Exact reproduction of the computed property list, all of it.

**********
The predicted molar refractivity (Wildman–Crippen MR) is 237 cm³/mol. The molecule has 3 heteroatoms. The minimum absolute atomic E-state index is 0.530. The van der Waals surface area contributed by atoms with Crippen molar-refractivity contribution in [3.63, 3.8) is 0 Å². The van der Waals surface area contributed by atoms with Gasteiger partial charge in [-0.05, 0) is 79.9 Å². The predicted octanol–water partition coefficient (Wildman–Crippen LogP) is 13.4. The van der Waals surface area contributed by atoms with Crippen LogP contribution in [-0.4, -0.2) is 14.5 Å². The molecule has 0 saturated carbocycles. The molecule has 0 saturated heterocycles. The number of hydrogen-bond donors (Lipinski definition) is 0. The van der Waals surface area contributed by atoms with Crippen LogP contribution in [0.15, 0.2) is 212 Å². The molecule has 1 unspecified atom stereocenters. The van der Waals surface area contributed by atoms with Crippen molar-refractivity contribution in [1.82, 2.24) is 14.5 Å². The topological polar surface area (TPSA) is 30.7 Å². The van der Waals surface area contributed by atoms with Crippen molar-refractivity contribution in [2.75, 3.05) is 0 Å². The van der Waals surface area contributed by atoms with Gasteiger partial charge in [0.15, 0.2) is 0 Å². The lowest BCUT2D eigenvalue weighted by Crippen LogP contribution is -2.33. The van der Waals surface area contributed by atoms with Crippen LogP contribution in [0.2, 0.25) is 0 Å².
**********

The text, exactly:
The predicted molar refractivity (Wildman–Crippen MR) is 237 cm³/mol. The molecule has 3 heteroatoms. The minimum absolute atomic E-state index is 0.530. The van der Waals surface area contributed by atoms with Crippen molar-refractivity contribution in [3.63, 3.8) is 0 Å². The van der Waals surface area contributed by atoms with Gasteiger partial charge in [-0.05, 0) is 79.9 Å². The predicted octanol–water partition coefficient (Wildman–Crippen LogP) is 13.4. The van der Waals surface area contributed by atoms with Crippen LogP contribution in [-0.4, -0.2) is 14.5 Å². The molecule has 0 saturated carbocycles. The molecule has 0 saturated heterocycles. The number of hydrogen-bond donors (Lipinski definition) is 0. The van der Waals surface area contributed by atoms with Crippen LogP contribution in [0.15, 0.2) is 212 Å². The molecule has 1 unspecified atom stereocenters. The van der Waals surface area contributed by atoms with Crippen molar-refractivity contribution in [1.82, 2.24) is 14.5 Å². The topological polar surface area (TPSA) is 30.7 Å². The van der Waals surface area contributed by atoms with Crippen molar-refractivity contribution in [2.75, 3.05) is 0 Å². The van der Waals surface area contributed by atoms with Gasteiger partial charge in [0.15, 0.2) is 0 Å². The lowest BCUT2D eigenvalue weighted by Crippen LogP contribution is -2.33. The van der Waals surface area contributed by atoms with Crippen LogP contribution in [0.2, 0.25) is 0 Å².